Being a girlboss sounds fun, but in reality it can be extremely difficult to break into the world of big girl jobs. What’s a girlboss anyway? Born out of rising fury against capitalism, a girlboss is a girl in charge, at the top, the CEO, the boss of all bosses. Armed with independence, locked and loaded with business know-how and ready to take on the world, she is an unapologetic leader and inspiration to all the little wide-eyed futures of tomorrow. Although, much like the story of Icarus, the wax melts away and the feathers fall when you get too close to the sun as a girl in the working world, and no amount of bossing can cover up that fact.
Being a girlboss is not all it’s cracked out to be
The era of the girlboss, and all the girlbossing it provoked in the last decade, was supposed to help all the girls out there to succeed. We win when a she wins! The term was coined by former Nasty Gal CEO Sophia Amoruso, who was at the forefront of marching us into the new age of powerful women - minus the dreaded shoulder pads - began tearing down the patriarchy for us to follow. From there on, the term morphed into a monolith, becoming a bat signal for MLM hunbots to flock together and capitalist cronies to mock.
The death of the word couldn't come any sooner to some. The turn of the decade made us thrust aside girlbossing, as the pandemic opened our eyes to how insidious the term is. Smacking a little bit of faux feminism onto glorified patriarchal ideas is the attempt of some to maintain their aspirational capitalism. We as women, girls and femme presenting people, face a large task in getting the professional jobs we spend years working towards.
Girlboss culture creates an impossible standard that many can’t live up to, even the professed girlbosses themselves. Business Insider noted a list of famous CEO’s stepping down from their positions in 2020. Much like the ‘rise and grind culture’, girlbossing is a mythic dream that actually perpetuates more harm than good. Since no one tells you that the hard work doesn’t end when you get to the top.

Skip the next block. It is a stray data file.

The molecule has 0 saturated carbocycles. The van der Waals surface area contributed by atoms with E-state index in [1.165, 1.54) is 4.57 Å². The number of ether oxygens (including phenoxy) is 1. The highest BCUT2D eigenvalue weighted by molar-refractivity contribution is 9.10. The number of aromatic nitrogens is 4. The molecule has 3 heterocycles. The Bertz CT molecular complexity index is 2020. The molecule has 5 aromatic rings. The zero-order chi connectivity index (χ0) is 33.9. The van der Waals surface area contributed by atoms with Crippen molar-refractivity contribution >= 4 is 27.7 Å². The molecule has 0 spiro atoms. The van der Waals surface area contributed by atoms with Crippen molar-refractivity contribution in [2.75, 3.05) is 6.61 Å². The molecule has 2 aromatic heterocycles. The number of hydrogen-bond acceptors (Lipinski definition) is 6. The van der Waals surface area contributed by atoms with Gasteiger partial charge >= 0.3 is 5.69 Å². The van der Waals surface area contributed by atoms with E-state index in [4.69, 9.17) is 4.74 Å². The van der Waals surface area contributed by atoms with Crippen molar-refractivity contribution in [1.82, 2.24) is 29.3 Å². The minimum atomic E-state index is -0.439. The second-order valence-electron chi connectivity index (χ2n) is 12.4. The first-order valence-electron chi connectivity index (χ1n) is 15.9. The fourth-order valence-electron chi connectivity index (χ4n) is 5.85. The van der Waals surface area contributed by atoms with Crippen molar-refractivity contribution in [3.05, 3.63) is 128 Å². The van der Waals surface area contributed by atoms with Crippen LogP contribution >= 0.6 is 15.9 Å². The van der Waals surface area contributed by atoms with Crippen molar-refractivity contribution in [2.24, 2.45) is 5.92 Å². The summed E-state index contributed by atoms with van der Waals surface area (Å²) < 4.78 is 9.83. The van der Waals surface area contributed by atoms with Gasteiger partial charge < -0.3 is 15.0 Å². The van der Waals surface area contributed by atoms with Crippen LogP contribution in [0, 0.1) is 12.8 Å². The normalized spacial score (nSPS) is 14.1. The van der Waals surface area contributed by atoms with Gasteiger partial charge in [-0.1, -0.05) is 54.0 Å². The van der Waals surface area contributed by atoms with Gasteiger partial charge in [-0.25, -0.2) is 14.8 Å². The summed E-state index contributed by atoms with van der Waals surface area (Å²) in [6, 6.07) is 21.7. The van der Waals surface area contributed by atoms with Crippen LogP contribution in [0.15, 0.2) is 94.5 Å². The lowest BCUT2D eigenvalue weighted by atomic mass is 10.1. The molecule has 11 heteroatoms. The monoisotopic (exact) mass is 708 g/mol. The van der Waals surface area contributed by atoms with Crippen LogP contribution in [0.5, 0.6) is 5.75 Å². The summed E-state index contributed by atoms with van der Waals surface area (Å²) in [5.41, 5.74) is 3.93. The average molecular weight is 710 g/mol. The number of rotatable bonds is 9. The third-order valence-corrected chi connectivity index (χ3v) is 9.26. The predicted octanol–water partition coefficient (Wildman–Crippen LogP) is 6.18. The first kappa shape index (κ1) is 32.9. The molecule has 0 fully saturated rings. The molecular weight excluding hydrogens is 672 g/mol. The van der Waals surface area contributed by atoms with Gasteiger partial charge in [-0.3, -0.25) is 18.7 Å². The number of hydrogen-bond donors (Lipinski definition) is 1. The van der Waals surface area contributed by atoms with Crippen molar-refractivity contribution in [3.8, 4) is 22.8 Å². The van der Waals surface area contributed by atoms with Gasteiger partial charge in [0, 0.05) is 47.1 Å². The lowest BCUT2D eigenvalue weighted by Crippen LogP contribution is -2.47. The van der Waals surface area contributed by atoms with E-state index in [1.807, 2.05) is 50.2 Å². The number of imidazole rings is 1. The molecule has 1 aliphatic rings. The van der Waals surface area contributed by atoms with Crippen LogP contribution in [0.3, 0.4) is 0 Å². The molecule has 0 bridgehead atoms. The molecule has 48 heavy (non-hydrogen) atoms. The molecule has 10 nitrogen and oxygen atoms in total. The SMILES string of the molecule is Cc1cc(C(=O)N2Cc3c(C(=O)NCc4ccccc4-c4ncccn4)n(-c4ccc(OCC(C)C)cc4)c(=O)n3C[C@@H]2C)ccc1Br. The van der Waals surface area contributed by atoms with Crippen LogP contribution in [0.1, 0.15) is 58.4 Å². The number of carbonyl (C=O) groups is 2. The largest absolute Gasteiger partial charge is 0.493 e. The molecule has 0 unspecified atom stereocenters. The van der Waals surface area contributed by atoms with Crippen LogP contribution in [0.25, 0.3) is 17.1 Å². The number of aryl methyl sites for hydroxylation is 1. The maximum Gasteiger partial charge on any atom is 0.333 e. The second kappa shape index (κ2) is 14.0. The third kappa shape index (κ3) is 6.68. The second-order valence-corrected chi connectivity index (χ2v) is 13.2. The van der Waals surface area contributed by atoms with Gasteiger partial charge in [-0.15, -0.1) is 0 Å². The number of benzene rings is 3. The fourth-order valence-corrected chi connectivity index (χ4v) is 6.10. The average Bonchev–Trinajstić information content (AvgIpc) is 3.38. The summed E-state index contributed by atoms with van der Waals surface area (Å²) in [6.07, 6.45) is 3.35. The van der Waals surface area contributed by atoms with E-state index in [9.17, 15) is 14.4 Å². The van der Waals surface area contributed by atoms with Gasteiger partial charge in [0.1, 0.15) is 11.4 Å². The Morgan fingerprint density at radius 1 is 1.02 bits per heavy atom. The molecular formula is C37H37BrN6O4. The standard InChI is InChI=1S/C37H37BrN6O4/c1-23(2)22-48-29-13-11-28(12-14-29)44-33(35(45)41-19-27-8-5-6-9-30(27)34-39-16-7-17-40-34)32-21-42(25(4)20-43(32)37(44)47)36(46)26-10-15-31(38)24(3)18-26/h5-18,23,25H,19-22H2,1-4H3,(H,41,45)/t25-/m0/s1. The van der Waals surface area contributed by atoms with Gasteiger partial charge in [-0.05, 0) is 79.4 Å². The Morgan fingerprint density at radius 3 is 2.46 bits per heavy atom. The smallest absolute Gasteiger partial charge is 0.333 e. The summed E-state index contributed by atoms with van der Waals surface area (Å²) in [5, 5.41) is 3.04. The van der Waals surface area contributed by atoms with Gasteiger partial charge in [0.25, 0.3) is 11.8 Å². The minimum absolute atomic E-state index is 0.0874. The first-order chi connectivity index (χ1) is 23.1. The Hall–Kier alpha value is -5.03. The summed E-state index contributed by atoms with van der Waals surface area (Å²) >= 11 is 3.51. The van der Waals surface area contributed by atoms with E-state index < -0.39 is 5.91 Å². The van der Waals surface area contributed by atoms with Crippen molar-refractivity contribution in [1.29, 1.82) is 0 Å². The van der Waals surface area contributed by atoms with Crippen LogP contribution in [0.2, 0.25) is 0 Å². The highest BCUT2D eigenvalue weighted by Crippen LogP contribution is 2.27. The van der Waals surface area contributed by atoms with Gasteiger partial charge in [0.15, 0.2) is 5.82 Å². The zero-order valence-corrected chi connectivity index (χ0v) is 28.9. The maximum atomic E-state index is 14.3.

Big girl job, big girl tears, big girl TikTok
The immediate feeling I had after I got offered my first real job - my dream job - was terrifying. I realised I had done it, then I realised I had done it. In the midst of confetti and congratulations texts flying into my notifications after posting about my new role, I felt like an imposter—like I should’ve been put in a record book for bamboozling a boss into hiring me. The feeling got worse when I started. Every Google Meet felt like a haze, the faces on the screen were not too much older than mine but were so far removed from where I was in life as a graduate. Some days I wasn’t sure if I was thankful or hateful towards the virtual screens separating us all.
Still, I felt like I had flown a bit too close to the sun - a feeling I think is unique to those who aren’t male and especially those who aren’t white and male - and I thought I was going to burn up and drop out because of it. Which is why I was surprised that - in a very modern take on saving the damsel in distress - an app came to my rescue. And that app was none other than Tik Tok.
Making lemonade out of lemons, humour has made light out of the heavy crown that lies on the heads of girlbossses, and aspiring girlbosses. Under the hashtag #girlboss I found loads - 3 million in fact - of videos, many of them related to my own struggle. My saving grace, however, was a sound. My FYP directed me to a particular sound that originated from a video by user carol.ine3. Since it has a whopping 6 million views, you might have heard of the video of a panicked Caroline Timoney saying the famous words “I fear I may have girlbossed a bit too close to the sun.”
The original video, uploaded by Timoney, has amassed over 1 million likes with more than 31,000 videos using the original sound and thousands more using remixed versions of it. In the video - no context, as Timoney shared with a gulp “Um, I cannot give more information” - the girl stated she has girlbossed too close to the sun. For those of us who can relate, the meaning is crystal clear - and hilarious too.
The sound then spiralled, triggering a stream of uploaded videos unloading the trials and tribulations of girlbossing for everyone to see. Though the term is mocked, it is the perfect descriptor for that feeling we all as girls in the working world have.
Just because girlboss crashed and burned - almost as quickly as it rose to popularity - doesn’t mean that we cannot form new ideas of empowerment from its ashes.
Written by Francesca Johnson
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